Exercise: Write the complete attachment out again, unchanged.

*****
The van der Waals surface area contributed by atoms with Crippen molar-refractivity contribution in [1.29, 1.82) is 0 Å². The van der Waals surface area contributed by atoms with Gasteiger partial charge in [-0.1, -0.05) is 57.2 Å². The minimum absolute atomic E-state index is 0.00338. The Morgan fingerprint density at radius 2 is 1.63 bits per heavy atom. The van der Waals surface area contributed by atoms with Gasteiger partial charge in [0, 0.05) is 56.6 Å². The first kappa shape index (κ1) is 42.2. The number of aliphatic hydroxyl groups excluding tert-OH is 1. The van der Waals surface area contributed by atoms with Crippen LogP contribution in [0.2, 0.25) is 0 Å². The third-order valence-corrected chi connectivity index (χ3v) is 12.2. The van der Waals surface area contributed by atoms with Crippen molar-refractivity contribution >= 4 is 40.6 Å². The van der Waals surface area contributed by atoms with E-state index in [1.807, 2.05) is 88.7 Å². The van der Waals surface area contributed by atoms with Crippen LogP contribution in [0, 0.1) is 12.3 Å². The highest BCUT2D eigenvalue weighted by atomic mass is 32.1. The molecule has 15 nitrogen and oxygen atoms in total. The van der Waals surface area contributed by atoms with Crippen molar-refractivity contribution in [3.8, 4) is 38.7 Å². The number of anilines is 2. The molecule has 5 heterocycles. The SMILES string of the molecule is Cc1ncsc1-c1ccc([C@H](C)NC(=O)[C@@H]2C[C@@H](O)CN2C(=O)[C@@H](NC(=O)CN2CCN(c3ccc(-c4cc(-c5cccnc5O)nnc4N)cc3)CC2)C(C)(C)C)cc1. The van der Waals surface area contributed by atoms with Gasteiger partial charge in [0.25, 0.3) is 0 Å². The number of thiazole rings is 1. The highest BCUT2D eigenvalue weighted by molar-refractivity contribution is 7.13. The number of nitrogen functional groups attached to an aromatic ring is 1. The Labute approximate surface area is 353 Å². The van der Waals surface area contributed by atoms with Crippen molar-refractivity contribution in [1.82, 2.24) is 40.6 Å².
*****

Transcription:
The van der Waals surface area contributed by atoms with Crippen molar-refractivity contribution in [1.29, 1.82) is 0 Å². The van der Waals surface area contributed by atoms with Gasteiger partial charge in [-0.1, -0.05) is 57.2 Å². The minimum absolute atomic E-state index is 0.00338. The Morgan fingerprint density at radius 2 is 1.63 bits per heavy atom. The van der Waals surface area contributed by atoms with Gasteiger partial charge in [0, 0.05) is 56.6 Å². The first kappa shape index (κ1) is 42.2. The number of aliphatic hydroxyl groups excluding tert-OH is 1. The van der Waals surface area contributed by atoms with Crippen LogP contribution in [0.2, 0.25) is 0 Å². The third-order valence-corrected chi connectivity index (χ3v) is 12.2. The van der Waals surface area contributed by atoms with Crippen molar-refractivity contribution >= 4 is 40.6 Å². The van der Waals surface area contributed by atoms with E-state index in [1.807, 2.05) is 88.7 Å². The van der Waals surface area contributed by atoms with Crippen LogP contribution in [0, 0.1) is 12.3 Å². The highest BCUT2D eigenvalue weighted by atomic mass is 32.1. The molecule has 15 nitrogen and oxygen atoms in total. The van der Waals surface area contributed by atoms with Crippen molar-refractivity contribution in [3.8, 4) is 38.7 Å². The number of anilines is 2. The molecule has 5 heterocycles. The SMILES string of the molecule is Cc1ncsc1-c1ccc([C@H](C)NC(=O)[C@@H]2C[C@@H](O)CN2C(=O)[C@@H](NC(=O)CN2CCN(c3ccc(-c4cc(-c5cccnc5O)nnc4N)cc3)CC2)C(C)(C)C)cc1. The van der Waals surface area contributed by atoms with Gasteiger partial charge in [0.25, 0.3) is 0 Å². The number of thiazole rings is 1. The highest BCUT2D eigenvalue weighted by molar-refractivity contribution is 7.13. The number of nitrogen functional groups attached to an aromatic ring is 1. The Labute approximate surface area is 353 Å². The van der Waals surface area contributed by atoms with Crippen molar-refractivity contribution in [1.82, 2.24) is 40.6 Å².